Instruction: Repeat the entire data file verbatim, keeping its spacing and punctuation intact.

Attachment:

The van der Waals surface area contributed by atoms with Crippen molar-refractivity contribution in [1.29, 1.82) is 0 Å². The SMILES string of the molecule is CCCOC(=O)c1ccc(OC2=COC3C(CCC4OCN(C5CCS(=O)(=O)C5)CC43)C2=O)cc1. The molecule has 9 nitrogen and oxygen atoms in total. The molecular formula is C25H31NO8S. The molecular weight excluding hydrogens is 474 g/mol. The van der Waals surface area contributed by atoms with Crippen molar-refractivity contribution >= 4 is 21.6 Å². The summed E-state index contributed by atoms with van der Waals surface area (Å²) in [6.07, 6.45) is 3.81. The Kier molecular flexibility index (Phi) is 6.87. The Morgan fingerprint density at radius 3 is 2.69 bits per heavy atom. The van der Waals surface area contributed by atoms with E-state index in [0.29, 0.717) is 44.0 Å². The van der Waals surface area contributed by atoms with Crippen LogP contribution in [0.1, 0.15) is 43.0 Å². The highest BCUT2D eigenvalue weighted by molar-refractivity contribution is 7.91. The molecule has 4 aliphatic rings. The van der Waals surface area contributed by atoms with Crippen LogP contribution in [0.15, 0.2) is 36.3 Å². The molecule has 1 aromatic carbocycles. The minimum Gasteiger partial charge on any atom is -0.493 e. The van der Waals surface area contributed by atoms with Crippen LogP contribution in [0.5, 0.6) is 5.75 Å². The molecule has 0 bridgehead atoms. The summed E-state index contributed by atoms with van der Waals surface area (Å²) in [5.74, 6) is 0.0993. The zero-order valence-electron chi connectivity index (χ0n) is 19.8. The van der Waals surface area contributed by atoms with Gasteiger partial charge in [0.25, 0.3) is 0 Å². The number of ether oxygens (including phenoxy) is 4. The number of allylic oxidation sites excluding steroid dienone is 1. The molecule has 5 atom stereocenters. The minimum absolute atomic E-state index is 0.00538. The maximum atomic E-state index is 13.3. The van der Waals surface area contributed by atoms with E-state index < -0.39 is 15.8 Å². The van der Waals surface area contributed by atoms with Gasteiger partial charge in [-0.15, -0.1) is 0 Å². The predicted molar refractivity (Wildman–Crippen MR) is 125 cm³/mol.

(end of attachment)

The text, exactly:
The van der Waals surface area contributed by atoms with Crippen molar-refractivity contribution in [1.29, 1.82) is 0 Å². The SMILES string of the molecule is CCCOC(=O)c1ccc(OC2=COC3C(CCC4OCN(C5CCS(=O)(=O)C5)CC43)C2=O)cc1. The molecule has 9 nitrogen and oxygen atoms in total. The molecular formula is C25H31NO8S. The molecular weight excluding hydrogens is 474 g/mol. The van der Waals surface area contributed by atoms with Crippen molar-refractivity contribution >= 4 is 21.6 Å². The summed E-state index contributed by atoms with van der Waals surface area (Å²) in [6.07, 6.45) is 3.81. The Kier molecular flexibility index (Phi) is 6.87. The Morgan fingerprint density at radius 3 is 2.69 bits per heavy atom. The van der Waals surface area contributed by atoms with E-state index in [0.29, 0.717) is 44.0 Å². The van der Waals surface area contributed by atoms with Crippen LogP contribution in [0.1, 0.15) is 43.0 Å². The highest BCUT2D eigenvalue weighted by molar-refractivity contribution is 7.91. The molecule has 4 aliphatic rings. The van der Waals surface area contributed by atoms with Crippen LogP contribution in [0.15, 0.2) is 36.3 Å². The molecule has 1 aromatic carbocycles. The minimum Gasteiger partial charge on any atom is -0.493 e. The van der Waals surface area contributed by atoms with Crippen LogP contribution in [0.5, 0.6) is 5.75 Å². The molecule has 0 bridgehead atoms. The summed E-state index contributed by atoms with van der Waals surface area (Å²) in [5.74, 6) is 0.0993. The zero-order valence-electron chi connectivity index (χ0n) is 19.8. The van der Waals surface area contributed by atoms with Gasteiger partial charge in [0.25, 0.3) is 0 Å². The number of ether oxygens (including phenoxy) is 4. The number of allylic oxidation sites excluding steroid dienone is 1. The molecule has 5 atom stereocenters. The minimum absolute atomic E-state index is 0.00538. The maximum atomic E-state index is 13.3. The van der Waals surface area contributed by atoms with E-state index < -0.39 is 15.8 Å². The van der Waals surface area contributed by atoms with Gasteiger partial charge in [-0.15, -0.1) is 0 Å². The predicted molar refractivity (Wildman–Crippen MR) is 125 cm³/mol.